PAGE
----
by Mariana Atencio
Looking at Mario Algaze’s photographs on Latin America is like being transported to Gabriel García Márquez’s Cartagena or Julio Cortázar’s Buenos Aires. There is timelessness in his silver-gelatin or platinum, black and white images that can only be addressed with one word: classic.
“What I look for is a message that will resonate ten, fifteen years from now, and will stay timeless,” says Algaze, talking in his Miami home.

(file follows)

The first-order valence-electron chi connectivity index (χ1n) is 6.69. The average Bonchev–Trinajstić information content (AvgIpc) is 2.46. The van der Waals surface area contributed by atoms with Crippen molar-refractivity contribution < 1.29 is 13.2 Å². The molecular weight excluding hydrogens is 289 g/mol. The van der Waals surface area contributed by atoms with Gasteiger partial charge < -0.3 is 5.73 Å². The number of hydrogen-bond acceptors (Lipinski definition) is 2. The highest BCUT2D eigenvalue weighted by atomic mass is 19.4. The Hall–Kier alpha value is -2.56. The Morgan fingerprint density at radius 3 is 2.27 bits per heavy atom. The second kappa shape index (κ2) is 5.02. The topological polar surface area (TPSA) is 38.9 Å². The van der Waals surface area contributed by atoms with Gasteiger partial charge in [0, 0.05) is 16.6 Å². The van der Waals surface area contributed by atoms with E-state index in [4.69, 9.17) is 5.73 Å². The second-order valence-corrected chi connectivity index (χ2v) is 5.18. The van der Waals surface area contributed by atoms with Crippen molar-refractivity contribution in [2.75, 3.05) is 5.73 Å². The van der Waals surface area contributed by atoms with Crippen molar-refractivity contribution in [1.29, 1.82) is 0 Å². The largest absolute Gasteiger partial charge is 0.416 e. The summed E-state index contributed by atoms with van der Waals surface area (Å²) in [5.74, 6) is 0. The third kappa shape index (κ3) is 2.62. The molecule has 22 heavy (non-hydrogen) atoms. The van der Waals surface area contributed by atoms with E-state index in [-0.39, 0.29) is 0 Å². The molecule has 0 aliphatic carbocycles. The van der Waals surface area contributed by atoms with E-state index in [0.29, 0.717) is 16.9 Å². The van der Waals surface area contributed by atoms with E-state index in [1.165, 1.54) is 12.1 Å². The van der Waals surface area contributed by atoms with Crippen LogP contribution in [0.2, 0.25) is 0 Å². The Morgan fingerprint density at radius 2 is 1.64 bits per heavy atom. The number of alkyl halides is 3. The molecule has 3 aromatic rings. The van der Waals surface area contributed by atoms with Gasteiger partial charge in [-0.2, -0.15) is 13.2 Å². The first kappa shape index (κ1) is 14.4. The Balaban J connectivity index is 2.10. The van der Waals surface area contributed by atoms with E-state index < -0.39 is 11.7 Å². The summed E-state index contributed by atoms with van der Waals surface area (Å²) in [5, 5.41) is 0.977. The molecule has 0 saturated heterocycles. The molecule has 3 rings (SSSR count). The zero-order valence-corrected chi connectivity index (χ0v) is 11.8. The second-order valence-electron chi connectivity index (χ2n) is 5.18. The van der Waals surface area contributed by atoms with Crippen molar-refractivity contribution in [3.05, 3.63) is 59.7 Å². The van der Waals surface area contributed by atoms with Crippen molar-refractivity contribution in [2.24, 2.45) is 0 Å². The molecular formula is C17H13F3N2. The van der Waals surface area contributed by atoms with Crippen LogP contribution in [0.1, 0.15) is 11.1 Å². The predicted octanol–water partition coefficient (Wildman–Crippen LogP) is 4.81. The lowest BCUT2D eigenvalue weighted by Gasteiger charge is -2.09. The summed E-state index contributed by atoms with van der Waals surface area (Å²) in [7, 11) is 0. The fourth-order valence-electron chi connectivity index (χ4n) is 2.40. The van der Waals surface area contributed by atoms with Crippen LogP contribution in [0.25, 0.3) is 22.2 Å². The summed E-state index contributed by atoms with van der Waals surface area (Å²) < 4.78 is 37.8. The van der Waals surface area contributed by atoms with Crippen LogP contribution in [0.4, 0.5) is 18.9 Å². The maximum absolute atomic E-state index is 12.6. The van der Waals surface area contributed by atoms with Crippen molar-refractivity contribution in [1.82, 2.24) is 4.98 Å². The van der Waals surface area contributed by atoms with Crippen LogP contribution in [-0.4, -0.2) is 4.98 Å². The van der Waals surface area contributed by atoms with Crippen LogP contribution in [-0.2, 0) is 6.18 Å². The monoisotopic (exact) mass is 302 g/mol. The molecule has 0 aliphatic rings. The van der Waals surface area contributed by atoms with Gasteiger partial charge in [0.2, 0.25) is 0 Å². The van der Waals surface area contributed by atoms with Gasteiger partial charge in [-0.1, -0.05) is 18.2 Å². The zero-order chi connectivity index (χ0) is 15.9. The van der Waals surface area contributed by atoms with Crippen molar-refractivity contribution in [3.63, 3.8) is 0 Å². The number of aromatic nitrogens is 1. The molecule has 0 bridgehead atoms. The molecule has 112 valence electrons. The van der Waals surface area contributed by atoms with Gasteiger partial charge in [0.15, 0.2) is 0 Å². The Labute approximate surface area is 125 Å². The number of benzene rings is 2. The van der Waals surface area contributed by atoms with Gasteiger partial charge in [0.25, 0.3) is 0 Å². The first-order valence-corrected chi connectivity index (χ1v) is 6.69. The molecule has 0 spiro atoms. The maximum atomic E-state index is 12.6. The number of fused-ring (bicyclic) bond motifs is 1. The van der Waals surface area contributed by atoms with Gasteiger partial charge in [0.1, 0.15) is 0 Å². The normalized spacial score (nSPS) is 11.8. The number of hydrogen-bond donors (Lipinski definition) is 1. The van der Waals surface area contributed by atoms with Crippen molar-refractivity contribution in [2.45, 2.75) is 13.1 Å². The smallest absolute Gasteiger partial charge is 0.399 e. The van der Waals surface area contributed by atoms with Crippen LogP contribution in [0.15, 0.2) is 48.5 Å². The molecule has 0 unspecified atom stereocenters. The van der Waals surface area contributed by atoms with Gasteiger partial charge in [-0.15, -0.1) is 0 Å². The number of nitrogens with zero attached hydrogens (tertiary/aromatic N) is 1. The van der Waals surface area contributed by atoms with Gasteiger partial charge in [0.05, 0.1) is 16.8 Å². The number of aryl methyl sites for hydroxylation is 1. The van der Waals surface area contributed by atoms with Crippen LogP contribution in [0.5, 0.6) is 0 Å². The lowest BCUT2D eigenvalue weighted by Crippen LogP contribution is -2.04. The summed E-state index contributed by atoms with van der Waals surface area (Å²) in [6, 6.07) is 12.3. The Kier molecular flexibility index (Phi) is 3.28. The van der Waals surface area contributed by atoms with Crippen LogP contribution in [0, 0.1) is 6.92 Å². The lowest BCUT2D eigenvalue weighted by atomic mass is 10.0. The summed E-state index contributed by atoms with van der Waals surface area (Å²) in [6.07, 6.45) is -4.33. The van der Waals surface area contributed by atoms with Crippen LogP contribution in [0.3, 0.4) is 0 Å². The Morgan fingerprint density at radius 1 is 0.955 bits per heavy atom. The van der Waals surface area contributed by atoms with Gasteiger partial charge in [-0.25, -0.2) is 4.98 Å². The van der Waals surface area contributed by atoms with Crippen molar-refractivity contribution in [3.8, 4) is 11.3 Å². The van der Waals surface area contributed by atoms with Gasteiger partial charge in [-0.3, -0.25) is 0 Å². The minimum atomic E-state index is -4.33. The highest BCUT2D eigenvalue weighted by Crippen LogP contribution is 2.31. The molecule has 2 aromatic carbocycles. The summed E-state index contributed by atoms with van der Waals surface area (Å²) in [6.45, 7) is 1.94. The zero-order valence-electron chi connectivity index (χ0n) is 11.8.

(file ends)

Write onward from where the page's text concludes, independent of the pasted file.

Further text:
By using old fashion methods, Algaze is taking a stand against digital photography and photo editing software. His garage turned dark room could almost be regarded as art itself; making his pieces are even more genuine, because they speak of that modernist staple that characterizes Latin America and persists nowadays. Latin America is stuck in time, like Algaze’s prints, for good or bad.
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